Cisco Industrial Ethernet 3000 Series Switches contain a vulnerability that could allow an unauthenticated, remote attacker to gain unauthorized access. Workarounds are available.
Cisco Industrial Ethernet 3000 Series Switches running certain Cisco IOS Software releases contain a vulnerability that could allow an unauthenticated, remote attacker to gain unauthorized access.
The vulnerability exists because insecure default Simple Network Management Protocol (SNMP) community names are hard coded into the affected software. An unauthenticated, remote attacker could exploit this vulnerability to gain unauthorized access to a targeted device and potentially gain complete control over the device.
Cisco confirmed this vulnerability in a security alert and released workarounds.
Cisco IOS Software releases 12.2(52)SE, 12.2(52)SE1, 12.2(53)SE, and 12.2(53)SE1 are vulnerable when running on Cisco Industrial Ethernet 3000 Series Switches.
To exploit this vulnerability, an attacker must be able to send SNMP requests to a targeted device. The attacker would likely require access to internal networks to send SNMP requests, increasing the difficulty of an exploit. If successful, the attacker could completely compromise a targeted device.
Cisco IOS Software releases prior to 12.2(52)SE do not contain the vulnerability. Updated software is not yet available, but should be released by August.
An unauthenticated, remote attacker could exploit this vulnerability to gain unauthorized access to a targeted device, possibly allowing the attacker to gain complete control over a vulnerable system.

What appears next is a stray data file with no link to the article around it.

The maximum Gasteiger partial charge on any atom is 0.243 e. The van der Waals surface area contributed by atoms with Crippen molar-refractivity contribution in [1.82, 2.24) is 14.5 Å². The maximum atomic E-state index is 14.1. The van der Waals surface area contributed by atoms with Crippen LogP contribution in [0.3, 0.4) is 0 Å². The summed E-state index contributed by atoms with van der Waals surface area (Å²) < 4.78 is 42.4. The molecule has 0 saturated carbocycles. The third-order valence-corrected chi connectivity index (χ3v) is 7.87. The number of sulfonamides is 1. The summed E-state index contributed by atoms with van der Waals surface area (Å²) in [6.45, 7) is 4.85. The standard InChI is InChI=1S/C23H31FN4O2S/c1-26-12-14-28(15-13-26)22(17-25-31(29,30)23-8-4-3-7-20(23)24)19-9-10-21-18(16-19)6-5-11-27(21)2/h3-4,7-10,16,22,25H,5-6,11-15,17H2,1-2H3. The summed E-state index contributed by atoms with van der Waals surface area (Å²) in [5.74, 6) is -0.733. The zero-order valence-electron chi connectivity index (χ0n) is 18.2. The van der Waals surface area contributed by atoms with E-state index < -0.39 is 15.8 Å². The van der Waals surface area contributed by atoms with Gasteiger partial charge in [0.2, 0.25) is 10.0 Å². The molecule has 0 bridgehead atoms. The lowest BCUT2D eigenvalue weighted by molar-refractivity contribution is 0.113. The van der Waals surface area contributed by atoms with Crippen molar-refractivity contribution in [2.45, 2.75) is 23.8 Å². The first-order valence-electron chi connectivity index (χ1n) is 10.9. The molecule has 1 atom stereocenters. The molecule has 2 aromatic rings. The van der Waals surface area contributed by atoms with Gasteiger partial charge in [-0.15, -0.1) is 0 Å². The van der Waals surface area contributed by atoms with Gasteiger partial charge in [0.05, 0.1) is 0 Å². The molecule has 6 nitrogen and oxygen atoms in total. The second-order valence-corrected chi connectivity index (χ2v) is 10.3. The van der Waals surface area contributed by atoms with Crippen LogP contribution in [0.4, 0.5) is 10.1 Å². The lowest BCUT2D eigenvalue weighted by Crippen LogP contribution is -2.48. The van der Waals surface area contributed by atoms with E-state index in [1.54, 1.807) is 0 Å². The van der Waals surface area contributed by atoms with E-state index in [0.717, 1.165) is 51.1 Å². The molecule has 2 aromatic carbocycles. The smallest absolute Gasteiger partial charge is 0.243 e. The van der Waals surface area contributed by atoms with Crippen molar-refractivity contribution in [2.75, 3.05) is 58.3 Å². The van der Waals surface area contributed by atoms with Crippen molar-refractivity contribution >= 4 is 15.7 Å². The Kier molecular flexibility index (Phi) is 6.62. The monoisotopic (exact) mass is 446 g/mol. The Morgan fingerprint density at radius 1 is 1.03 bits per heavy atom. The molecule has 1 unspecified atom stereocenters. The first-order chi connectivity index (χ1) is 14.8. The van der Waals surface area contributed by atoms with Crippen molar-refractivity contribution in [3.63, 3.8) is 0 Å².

The vulnerability exists because insecure default SNMP community names are hard coded into the affected software. The default SNMP community names allow read and write access. Although an administrator can remove the names, they are restored when the device restarts.
An unauthenticated, remote attacker who knows the default credentials could gain unauthorized access to a targeted device. The attacker could use this access to take complete control over the device.
Administrators are advised to apply updates as they become available.
Administrators may consider using IP-based access control lists (ACLs) to allow only trusted systems to access the affected systems.
Administrators are advised to create an Embedded Event Manager (EMM) policy on an affected device to remove the default SNMP community names each time the device starts.
Administrators are advised to monitor critical systems.
The security vulnerability applies to the following combinations of products.
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